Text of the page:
From left: Junior Julia Salloum, junior Ari­annah Gaiser, junior John Szc­zotka, senior Abby Bohrer, and junior Michaela Stiles star in the Tower Players’ pro­duction of “Little Women: The Musical.” Courtesy | Christopher Matsos

Louisa May Alcott’s beloved “Little Women” took the stage in Hillsdale during the last weekend of Feb­ruary and brought a fresh take on the story of the March sisters. Unsure that Alcott’s story would lend itself to a musical, it was a pleasant sur­prise to find that the musical that Allan Knee, Mindi Dick­stein, and Jason Howland wrote in 2005, didn’t botch the story entirely. It was an enjoyable pro­duction filled with energy and sen­timent that left the audience sat­isfied and smiling. 

Alcott’s well known story of the March sisters has been made into at least 12 TV adap­ta­tions and six films. And after Greta Gerwig’s newest remake of the story in 2019, it felt like the musical version of “Little Women” might just be more of the same. But the musical, while still fol­lowing the story fairly well, was refresh­ingly ener­getic and different. 

The casting of the pro­duction was remarkable. The script and lyrics often fell flat and are not well written, but the char­acters that the actors brought to life made the audience forget that the lines they were deliv­ering and the songs they were singing were quite cheesy and one dimensional. 

Senior Abbey Bohrer played Jo March and brought energy and feeling to the char­acter that showed Jo’s passion without going over the top. Though she had to say the awful line “Christopher Columbus” as an excla­mation again and again and skip around the stage much more than nec­essary, Bohrer was still con­vincing and endearing. She made the audience laugh with her dra­matics but was heartfelt and con­vincing when grieving Beth’s, played by junior Julia Salloum, death. 

Even though the focus was on Jo as the main char­acter of the play, all the other char­acters were well acted and very endearing. Meg, played by junior Michaela Stiles, was sweet and innocent but also showed that she was a wise older sister and there was more to her than her looks and smiles. Beth, played by Salloum, was per­fectly sweet and gentle while Amy, played by junior Ari­annah Gaiser, was the petulant little sister who gained sophis­ti­cation after her trip to Europe. Laurie, played by John Szc­zotka, was the per­fectly lovable next door neighbor and Szc­zotka did a great job making Laurie a fun char­acter without stealing the spot­light from the more central characters.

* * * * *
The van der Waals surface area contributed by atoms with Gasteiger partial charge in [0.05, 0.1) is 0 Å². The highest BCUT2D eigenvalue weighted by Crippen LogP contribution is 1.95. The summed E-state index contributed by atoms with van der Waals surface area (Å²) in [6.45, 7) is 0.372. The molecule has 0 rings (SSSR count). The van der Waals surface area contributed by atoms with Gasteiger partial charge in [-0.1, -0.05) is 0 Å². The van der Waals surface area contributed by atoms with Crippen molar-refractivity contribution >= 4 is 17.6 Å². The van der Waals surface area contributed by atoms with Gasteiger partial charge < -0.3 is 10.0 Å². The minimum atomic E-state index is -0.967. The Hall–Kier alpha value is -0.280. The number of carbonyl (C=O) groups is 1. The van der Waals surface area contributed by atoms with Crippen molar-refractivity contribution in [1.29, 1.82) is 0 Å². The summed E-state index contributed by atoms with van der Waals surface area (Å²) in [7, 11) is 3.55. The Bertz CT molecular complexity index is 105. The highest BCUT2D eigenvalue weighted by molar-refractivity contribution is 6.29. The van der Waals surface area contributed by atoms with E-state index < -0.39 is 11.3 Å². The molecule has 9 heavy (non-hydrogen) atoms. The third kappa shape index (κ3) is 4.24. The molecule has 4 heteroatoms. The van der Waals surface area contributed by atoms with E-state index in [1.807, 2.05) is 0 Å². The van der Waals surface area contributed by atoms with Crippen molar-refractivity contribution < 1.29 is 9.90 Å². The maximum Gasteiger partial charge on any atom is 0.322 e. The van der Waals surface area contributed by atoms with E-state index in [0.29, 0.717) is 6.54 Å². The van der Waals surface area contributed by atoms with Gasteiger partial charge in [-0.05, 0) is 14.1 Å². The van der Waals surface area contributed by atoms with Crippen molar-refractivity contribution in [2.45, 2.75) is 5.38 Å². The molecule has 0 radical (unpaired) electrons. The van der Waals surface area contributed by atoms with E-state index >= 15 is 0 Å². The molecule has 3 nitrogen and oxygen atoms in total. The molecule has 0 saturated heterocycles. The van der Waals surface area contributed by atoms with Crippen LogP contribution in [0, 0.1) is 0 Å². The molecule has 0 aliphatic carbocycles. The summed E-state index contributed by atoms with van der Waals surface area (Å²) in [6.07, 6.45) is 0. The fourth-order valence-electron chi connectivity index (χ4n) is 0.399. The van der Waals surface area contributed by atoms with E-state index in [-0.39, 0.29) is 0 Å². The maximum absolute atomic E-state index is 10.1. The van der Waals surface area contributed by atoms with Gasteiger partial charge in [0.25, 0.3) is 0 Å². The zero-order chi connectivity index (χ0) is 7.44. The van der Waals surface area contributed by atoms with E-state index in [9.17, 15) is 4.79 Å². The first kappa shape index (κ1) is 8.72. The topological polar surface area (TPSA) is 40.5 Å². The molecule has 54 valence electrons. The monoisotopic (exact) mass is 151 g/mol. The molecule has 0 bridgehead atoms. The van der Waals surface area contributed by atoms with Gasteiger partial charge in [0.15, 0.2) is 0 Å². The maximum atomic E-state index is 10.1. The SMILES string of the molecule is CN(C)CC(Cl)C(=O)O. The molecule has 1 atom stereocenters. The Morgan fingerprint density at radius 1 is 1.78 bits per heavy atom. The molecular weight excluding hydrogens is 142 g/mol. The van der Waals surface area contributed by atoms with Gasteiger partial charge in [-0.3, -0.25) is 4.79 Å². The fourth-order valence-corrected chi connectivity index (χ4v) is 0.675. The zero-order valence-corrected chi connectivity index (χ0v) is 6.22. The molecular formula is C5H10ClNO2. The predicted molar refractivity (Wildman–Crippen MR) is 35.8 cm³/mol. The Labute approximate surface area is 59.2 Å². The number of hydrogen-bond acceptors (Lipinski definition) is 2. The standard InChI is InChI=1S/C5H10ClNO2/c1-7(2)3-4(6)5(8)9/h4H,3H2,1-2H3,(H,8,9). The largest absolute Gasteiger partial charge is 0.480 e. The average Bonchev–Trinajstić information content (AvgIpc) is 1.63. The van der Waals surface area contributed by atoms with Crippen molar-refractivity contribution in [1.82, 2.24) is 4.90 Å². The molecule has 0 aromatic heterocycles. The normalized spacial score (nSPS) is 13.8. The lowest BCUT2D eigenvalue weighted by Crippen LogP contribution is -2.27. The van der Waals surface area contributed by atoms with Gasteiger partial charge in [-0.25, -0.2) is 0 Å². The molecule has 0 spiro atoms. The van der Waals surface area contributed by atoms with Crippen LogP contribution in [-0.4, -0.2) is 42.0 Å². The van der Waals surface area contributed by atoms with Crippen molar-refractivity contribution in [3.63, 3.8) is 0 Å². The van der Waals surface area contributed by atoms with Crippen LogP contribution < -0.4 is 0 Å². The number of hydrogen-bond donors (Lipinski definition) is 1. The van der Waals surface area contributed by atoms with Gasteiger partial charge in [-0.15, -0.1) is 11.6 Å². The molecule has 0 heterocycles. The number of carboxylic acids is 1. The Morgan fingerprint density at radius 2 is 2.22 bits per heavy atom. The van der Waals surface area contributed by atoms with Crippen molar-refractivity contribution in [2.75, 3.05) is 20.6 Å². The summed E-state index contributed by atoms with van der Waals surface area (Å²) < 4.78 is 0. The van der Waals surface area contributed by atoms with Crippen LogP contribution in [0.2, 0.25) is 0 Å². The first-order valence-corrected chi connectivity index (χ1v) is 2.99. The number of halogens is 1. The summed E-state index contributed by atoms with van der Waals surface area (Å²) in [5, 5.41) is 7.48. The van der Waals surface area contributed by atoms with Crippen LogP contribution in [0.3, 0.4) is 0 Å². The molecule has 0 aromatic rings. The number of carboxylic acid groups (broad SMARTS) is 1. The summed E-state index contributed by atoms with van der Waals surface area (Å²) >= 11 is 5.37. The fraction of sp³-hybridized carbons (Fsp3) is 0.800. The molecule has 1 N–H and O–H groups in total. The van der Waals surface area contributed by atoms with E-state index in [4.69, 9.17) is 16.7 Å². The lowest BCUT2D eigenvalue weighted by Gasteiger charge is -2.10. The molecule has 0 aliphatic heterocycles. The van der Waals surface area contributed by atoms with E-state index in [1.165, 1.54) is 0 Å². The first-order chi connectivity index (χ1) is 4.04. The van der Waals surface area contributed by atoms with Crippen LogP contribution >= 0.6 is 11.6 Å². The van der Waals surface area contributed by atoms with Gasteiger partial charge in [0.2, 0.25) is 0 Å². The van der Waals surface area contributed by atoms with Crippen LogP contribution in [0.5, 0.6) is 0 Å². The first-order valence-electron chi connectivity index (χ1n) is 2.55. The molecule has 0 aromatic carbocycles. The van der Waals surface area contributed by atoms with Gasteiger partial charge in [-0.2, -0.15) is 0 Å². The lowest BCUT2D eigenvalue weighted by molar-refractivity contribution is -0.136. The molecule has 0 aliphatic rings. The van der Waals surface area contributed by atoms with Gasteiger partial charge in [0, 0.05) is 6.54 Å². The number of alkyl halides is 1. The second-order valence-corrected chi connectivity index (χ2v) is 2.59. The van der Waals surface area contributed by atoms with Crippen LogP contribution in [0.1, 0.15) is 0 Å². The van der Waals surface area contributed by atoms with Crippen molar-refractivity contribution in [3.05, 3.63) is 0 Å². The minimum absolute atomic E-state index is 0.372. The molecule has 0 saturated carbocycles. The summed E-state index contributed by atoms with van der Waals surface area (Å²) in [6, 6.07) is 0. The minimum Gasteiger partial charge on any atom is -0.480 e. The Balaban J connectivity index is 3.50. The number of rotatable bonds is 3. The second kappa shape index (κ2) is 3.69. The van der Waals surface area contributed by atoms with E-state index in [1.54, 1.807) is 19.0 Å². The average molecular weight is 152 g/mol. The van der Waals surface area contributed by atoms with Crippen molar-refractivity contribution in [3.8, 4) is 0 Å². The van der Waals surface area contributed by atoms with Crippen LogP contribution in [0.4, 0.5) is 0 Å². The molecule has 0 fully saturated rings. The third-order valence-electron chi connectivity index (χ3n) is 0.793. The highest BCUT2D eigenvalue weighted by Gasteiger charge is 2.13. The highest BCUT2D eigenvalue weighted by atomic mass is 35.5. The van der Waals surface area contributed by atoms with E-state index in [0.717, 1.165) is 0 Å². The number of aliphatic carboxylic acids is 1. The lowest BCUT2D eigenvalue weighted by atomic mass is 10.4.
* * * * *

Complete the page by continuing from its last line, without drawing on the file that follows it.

With a story like “Little Women” and the nature of the script, it would have been easy for the char­acters to be over­played and dra­ma­tized to the point of being corny. But the cast did a remarkably good job at making their char­acters joyful, big per­son­al­ities on the stage, but without making them fake or overblown. 

The only down­falls of the pro­duction were the things that the actors could do nothing about. The script and lyrics of the musical were not very well written and relied too heavily on the audience having a pre­vious knowledge of Alcott’s story. There were numerous ele­ments of the story that were never fully explained and left those who did not already know the story of “Little Women” confused. 

For instance, though a sig­nif­icant portion of the beginning of the pro­duction explored how the girls missed their father who was off fighting in the Civil War and Marmee, played by junior Sarah Nolting, had a whole song about how hard it was to be without him, Mr. March didn’t even make an appearance and left the audience won­dering what had hap­pened to him. 

When Beth died, though the scene was touching and heartfelt, her death felt very abrupt and almost unex­plained. There was only one or two men­tions of her con­tracting scarlet fever and then sud­denly she dies. 

Nearly every episode throughout the story felt cutoff and missing expla­nation. But the actors cannot be blamed for a poorly written script and their stellar per­for­mances in spite of it makes it more impressive. They skill­fully managed to take poorly written lines and lyrics like, “Who ever thought in all the world we’d fall in love and yet we did…amazing, the most amazing thing,” and not make them sound so banal. 

Instead of drowning under the triteness of the script, the cast adroitly made the pro­duction touching and enjoyable with pow­erful singing and impressive acting.